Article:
the south wall of the chancel, which had been extended to project into the
line of the High Street, probably during the 13th century. The
scratch dial can still be seen in the Cricklade Museum.
The passage of longer periods of time was marked at St Mary's from the
1680s. This was when the registers of baptisms, marriages and burials were
started at the church, each year beginning a fresh list.
As mentioned above, bells have marked the Passage of time at St Mary's
since at least the 13th century. However, it is not until the
16th century that we know for sure that there were three bells
in the tower, and of those early bells again no trace remains. The church
accounts for 1733 show that the church acquired a fourth bell, a small
bell that still sits just inside the window in the south wall of the
tower. This was a 'call bell', and bears the inscription 'Come away make
no delay!' It would have been rung to let the parish know that a service
is about to start, and is now rung before Sunday Mass.
The nineteenth century saw an increasing need for local communities to
know the time of day. The earliest surviving in situ timepiece in
Cricklade High Street is the sundial that was constructed on the south
wall of the chancel, presumably replacing the 14th century
scratch dial. Usefully, for those interested in the history of the
building, the builders thought to date it - 1822.
Perhaps it is no surprise that it was the Victorians who brought
timekeeping 'up to date' at St Mary's. The thorough restoration of the
church in the 1860's was completed by the installation of a clock, with
its face on the gable end of the nave, with the mechanism in a cabinet in
the bell chamber in the tower. The clock face and mechanism are connected
by a metal rod which runs the length of the nave just below the ridge of
the roof - you can see it from the inside the church. The clock face is
not easily visible from the High Street however, and it was perhaps for
this reason that some thirty years later an 'Ellacombe's Chiming
Apparatus' was installed in 1896. As originally designed the chiming
mechanism used the largest of the three tower bells to strike the hours.
This bell were removed earlier in this century, but the mechanism is still
The clock installed one hundred and thirty years ago is in perfect
working order, requiring only a weekly wind, and occasional maintenance.
The Friends of St Mary's are hoping in the Autumn to restore the chiming
mechanism to working order, using the small call bell to strike the hours,
a fitting way to mark the passage of nearly one thousand years of time.
From Annie Nash - extracts from family records
Mr. H. C. (Bert) Nash is a "Friend of St Mary's Church" and
has the good fortune to own a family history recorded by his Aunt Annie.
The history chronicles the family's move from Tilshead, Imber and Chitteme
to Wroughton, and finally Cricklade.
"I remember reaching Cricklade in a snowy time, being November. I
have to nurse my brother Percy in front of the fire while the moving was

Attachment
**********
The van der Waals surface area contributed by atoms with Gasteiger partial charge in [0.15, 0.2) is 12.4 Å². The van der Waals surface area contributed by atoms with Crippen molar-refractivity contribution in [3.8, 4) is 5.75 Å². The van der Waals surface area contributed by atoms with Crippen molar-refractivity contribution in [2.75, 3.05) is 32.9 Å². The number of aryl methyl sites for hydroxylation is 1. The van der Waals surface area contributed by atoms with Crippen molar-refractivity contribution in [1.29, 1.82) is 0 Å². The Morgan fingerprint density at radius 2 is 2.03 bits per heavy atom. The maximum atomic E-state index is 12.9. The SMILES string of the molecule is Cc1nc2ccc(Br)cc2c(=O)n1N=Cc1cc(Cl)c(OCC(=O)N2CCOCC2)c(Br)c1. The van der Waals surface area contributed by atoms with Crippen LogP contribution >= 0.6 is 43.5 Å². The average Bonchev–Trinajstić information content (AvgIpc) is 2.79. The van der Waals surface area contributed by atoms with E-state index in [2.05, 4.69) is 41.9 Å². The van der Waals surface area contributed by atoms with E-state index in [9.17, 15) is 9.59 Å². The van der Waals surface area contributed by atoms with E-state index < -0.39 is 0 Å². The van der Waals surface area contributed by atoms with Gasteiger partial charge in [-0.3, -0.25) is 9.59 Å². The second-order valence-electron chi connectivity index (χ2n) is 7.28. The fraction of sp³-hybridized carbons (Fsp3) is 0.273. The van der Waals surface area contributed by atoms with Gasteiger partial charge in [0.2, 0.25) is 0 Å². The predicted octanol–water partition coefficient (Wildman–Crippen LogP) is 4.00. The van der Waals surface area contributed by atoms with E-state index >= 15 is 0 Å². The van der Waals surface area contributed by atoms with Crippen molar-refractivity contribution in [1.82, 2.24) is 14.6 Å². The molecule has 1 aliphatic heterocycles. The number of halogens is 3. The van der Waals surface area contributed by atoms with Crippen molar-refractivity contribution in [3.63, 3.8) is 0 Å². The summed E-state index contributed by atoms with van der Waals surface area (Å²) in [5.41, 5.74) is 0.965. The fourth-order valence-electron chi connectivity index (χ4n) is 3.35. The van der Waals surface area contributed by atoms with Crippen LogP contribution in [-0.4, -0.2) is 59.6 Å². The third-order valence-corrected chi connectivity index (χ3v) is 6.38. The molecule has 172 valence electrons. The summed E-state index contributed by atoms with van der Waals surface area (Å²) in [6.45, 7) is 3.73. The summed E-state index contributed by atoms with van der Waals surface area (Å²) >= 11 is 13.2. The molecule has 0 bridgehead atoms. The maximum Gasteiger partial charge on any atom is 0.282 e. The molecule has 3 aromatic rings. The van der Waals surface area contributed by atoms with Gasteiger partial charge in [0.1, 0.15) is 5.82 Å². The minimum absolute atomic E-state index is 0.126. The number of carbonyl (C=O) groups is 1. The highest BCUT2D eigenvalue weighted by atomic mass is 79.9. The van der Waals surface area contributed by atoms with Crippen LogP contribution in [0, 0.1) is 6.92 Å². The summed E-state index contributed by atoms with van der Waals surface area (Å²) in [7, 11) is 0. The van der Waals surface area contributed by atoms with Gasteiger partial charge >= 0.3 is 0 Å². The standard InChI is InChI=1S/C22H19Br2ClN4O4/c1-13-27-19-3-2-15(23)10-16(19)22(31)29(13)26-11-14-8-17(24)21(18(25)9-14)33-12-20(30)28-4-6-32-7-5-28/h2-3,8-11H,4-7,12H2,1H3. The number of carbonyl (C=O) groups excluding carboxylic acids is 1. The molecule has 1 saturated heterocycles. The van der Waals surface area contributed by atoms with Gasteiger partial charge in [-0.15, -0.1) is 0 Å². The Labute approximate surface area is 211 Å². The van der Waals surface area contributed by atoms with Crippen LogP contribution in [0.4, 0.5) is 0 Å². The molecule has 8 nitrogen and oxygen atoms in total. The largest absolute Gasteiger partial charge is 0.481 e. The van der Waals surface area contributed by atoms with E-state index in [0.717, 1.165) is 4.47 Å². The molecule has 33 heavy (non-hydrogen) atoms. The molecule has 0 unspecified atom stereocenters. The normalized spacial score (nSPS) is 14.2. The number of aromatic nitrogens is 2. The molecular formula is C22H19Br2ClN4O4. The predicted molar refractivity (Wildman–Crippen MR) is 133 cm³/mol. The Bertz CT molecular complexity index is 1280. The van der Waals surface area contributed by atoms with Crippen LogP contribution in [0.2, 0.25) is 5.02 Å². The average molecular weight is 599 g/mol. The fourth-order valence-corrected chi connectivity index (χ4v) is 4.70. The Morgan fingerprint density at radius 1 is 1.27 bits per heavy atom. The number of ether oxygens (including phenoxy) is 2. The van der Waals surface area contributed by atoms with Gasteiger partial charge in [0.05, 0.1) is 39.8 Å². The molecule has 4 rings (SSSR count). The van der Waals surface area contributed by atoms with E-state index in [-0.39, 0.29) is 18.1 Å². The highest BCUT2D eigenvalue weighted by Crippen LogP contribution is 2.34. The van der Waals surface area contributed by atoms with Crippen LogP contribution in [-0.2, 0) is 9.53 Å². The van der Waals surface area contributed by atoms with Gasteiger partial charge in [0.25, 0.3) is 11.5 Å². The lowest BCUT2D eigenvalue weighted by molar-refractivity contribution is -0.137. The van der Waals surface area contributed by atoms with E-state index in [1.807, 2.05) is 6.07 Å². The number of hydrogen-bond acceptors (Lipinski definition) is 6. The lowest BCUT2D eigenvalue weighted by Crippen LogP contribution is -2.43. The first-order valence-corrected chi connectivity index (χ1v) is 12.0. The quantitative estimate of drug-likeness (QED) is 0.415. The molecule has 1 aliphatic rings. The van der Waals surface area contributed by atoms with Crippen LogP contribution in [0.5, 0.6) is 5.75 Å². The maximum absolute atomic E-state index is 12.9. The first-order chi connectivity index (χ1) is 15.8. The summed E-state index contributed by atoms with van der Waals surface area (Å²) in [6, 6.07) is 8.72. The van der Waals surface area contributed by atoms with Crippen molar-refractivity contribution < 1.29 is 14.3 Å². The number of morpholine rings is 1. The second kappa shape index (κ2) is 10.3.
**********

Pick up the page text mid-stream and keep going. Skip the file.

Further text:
going on, my brother being rather delicate ..... I could not have been
older than seven. " ( 1885).
"Dad took a shop at Cricklade belonging to the Three Horse Shoes.
(Now 85 High St.). My father's time was taken up building his own business
(blacksmith) which was a struggle for a time I should think, and being a
cute musician he was not happy till he started teaching the men and
working up the Cricklade Town Band which he continued to do till old age.
He died when eighty eight. "
In 1891/92 Annie continues
"The work in the shop was increasing, father obtaining most of the
work in the district, the Kennel, Down Ampney House and Estate, and the
farms." Larger premises were necessary. As an interim measure
"Dad used the blacksmith's shop below the premises belonging to the
Pearce's next to St. Mary's Church", and later set up his business
there. The forge was at the rear of the shop (later to become Hammonds,
then Blackwells - and now new houses) and the Nash family lived in the two
houses next to St. Mary's.
Annie Nash records the christening of her youngest sister Mary Margaret
at St. Mary's and that of her brother Percy ( aged 7) having "been
privately baptised - when an infant."
Daniel Nash, blacksmith and founder of the Cricklade Town Band, whom
his grandson Bert recalls always occupied the pew directly below the
pulpit, made the baptismal font cover in St. Mary's Church. It is of wood
with wrought ironwork decoration and handle, an appropriate memorial to a
blacksmith's family's connection with St. Mary's Church.
And Mrs Molly Viner writes:
I thought I would like to explain my connection with St Mary's Church,
Cricklade, as I was unable to attend the open day. My maiden name was Cuss
and my Grandfather farmed Abingdon Court where my Father was born.
The Cuss family had a pew in St Mary's for almost a century. My Father
was christened there, I was married there by Rev. O.F. Bell, and my son
Simon was christened there. Both my Father and Mother's funerals were held
there, and as I am now 82 am sorry that mine cannot be there as well!
More letters please